Stephen Henderson I think the real concern from a policy level is on now on the future. This is something that I hesitate to even say for fear of jinxing it, that we’d seem to at least have gotten a better handle on infections and deaths and really worried about. I’m really worried about the fall. I’m really worried about what happens next year. And from a policy level, there are a lot of things that we probably ought to be thinking about changing to make sure we do it differently if there’s another wave of this this disease.
Mary Sheffield, President Pro Tempore, Detroit City Council I agree, I agree wholeheartedly, and in fact, you know, I think about water affordability as one of them. You know, before this crisis took place, I was one of the council members that fought extremely hard to try to get water cut back on for low income residents in the midst of the crisis.
You know, it’s good for residents who have been struggling were able to get a restoration program going. We also talk about moratorium on foreclosures. I mean, rent assistance, all of these things are going to be needed from a sustainability standpoint. Something is going to have to be in place long term to address some of the issues that this virus is to bring.
So I think from a policy standpoint, my concern is how do we get some of these policies in place to make after this crisis like, you mention because waterfront ability is still be an issue, what if people can’t wash their hands and get rid of the restoration program? We’ll be in the same situation again where individuals could possibly be spreading this virus. So, from a policy standpoint, definitely looking at how we can sustain this place temporarily.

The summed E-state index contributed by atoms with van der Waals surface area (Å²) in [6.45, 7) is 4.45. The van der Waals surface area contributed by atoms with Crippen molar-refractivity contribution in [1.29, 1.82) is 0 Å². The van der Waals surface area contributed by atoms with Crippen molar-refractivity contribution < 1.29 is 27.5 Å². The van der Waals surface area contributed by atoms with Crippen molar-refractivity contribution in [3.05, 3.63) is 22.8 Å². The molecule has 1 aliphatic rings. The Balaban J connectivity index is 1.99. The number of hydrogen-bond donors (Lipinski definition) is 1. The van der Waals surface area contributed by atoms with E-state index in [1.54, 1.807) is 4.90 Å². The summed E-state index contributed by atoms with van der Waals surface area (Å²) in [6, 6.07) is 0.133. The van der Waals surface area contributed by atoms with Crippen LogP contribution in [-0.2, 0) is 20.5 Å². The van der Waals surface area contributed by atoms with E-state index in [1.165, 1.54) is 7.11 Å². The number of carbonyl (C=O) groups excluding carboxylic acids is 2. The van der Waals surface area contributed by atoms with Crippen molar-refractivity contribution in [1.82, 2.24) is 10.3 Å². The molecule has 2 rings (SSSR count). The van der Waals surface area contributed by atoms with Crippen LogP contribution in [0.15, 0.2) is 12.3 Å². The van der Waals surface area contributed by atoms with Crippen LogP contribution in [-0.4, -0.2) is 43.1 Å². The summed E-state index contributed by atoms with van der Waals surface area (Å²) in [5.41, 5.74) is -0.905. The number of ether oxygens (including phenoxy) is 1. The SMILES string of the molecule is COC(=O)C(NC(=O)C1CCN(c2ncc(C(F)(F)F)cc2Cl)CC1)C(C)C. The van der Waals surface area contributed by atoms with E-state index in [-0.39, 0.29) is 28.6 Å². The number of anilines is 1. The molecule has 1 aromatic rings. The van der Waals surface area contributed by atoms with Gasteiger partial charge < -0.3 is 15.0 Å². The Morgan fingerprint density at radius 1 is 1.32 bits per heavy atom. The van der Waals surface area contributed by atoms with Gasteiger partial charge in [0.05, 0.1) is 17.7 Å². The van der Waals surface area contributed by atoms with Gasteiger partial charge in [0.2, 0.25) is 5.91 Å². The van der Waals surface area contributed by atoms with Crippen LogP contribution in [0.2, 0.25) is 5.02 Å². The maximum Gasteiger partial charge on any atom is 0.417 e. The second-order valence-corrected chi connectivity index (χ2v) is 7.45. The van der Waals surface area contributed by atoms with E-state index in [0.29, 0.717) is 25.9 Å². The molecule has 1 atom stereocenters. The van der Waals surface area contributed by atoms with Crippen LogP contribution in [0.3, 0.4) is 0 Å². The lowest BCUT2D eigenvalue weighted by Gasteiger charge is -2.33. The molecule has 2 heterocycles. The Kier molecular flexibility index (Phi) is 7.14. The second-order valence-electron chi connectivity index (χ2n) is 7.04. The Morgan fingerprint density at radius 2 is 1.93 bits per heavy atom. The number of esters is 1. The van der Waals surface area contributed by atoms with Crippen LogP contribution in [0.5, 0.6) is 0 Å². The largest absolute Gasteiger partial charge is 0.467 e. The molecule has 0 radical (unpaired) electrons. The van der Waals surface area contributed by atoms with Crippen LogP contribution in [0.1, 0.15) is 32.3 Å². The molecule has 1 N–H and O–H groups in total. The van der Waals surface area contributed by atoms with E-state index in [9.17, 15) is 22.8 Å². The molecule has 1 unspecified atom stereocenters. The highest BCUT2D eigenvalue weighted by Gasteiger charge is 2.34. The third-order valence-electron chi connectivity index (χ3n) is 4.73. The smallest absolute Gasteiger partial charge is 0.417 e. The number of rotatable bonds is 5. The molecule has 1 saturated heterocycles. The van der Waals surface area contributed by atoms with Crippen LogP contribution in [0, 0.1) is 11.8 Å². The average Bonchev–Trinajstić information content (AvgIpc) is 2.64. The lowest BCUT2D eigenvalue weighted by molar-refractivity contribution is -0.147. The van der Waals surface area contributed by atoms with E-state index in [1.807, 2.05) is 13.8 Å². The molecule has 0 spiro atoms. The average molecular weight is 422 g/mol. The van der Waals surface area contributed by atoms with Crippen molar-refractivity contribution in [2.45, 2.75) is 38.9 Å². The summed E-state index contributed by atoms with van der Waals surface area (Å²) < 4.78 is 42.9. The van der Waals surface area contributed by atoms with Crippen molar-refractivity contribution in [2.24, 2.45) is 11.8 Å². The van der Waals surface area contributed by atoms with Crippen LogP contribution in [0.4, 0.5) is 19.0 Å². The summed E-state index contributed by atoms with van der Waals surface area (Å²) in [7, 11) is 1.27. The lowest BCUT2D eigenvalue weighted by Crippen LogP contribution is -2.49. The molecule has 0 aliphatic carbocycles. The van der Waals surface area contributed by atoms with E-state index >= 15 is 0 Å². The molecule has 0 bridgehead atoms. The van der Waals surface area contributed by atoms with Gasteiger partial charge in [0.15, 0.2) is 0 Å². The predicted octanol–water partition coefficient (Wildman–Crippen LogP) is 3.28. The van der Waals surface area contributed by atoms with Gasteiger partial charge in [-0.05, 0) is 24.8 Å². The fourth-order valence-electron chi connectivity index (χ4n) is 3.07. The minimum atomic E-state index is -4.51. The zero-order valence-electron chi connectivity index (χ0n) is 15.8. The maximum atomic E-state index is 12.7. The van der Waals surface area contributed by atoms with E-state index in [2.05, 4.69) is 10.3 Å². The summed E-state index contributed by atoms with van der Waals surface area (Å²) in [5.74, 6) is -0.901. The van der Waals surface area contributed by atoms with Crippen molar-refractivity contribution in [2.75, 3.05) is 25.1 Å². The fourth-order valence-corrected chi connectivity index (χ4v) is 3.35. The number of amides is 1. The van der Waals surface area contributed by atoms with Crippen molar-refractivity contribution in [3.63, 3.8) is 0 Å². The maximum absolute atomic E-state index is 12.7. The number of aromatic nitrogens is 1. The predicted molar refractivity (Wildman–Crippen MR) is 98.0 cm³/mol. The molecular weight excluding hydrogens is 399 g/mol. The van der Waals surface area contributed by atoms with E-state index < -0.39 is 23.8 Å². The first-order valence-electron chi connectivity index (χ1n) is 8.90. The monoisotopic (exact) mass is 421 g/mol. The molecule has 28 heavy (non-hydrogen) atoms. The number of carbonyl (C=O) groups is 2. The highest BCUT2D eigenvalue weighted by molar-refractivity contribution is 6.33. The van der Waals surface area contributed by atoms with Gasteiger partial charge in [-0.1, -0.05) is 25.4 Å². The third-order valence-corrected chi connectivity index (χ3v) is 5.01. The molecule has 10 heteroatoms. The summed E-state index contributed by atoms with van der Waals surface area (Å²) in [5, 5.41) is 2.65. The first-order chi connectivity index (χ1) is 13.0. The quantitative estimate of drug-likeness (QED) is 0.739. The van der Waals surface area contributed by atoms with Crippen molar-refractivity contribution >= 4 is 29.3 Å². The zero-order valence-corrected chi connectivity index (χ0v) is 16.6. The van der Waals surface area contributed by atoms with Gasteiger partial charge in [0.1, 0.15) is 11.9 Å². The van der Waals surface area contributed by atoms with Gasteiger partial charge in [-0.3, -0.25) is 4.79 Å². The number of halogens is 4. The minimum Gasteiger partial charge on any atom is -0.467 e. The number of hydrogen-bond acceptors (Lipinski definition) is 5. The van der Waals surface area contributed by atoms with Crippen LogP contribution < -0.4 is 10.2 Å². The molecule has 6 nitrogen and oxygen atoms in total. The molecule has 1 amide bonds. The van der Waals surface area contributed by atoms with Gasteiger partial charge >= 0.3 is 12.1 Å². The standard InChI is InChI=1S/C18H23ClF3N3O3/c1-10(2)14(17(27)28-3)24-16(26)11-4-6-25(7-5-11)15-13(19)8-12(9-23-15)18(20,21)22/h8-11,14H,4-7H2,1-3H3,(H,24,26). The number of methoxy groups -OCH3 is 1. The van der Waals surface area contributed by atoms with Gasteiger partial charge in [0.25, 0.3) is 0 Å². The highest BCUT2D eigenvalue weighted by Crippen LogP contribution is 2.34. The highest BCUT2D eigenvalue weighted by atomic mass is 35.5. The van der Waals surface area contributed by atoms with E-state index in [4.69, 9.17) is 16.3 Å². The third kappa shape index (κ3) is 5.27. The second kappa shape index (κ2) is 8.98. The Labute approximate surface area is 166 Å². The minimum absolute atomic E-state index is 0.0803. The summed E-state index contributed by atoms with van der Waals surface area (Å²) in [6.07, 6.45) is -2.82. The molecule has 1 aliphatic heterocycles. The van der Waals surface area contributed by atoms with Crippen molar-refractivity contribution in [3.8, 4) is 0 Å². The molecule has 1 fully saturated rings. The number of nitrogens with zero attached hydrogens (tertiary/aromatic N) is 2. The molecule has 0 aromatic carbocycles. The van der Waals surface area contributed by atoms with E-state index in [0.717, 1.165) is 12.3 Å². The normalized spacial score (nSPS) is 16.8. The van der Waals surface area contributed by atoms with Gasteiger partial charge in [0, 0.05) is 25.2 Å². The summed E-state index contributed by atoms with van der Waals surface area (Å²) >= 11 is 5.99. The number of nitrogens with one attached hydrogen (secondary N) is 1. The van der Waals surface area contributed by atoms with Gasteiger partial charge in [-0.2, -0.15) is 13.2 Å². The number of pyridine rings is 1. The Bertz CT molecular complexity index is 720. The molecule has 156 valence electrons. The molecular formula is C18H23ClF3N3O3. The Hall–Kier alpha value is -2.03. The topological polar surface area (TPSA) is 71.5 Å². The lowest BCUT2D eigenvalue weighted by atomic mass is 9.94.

Stephen Henderson And the water question, I mean, I don’t think anybody really thought it was a great idea to be shutting people’s water off. I mean, everybody said when we went back to that, this is exactly the thing you have to fear, right?
Mary Sheffield, President Pro Tempore, Detroit City Council Yes.
Stephen Henderson It’s a public health crisis where people don’t have access to clean water. I do wonder, though, about the possibility of changing that in the short term so that even when the restoration program doesn’t it—doesn’t maybe continue, you don’t have these back debts that people have with the water department that could that could also lead to them losing water.
Mary Sheffield, President Pro Tempore, Detroit City Council Yes. I mean, I think that’s something that we need to look at. I know that the main issue is, you know, we have to figure out how to pay for any type of water—low income water plan in the city of Detroit and so you have to just be creative and innovative and find ways in which we can provide clean, safe water to low income residents in Detroit is something that I know all of us are committed to finding a solution on. But it’s definitely a priority for me as we continue to move out of this crisis and possible—possibly to a second wave of COVID-19.
Stephen Henderson OK. Well, Mary Sheffield, president pro tem of the Detroit City Council, it was great.
Mary Sheffield, President Pro Tempore, Detroit City Council Thank you.
Stephen Henderson Good to see that you’re doing well and.
Mary Sheffield, President Pro Tempore, Detroit City Council You as well.
Stephen Henderson Thanks very much.
Mary Sheffield, President Pro Tempore, Detroit City Council Thank you so much for having me.
Stephen Henderson OK, ok.
Mary Sheffield, President Pro Tempore, Detroit City Council Have a good day.
Stephen Henderson You, too.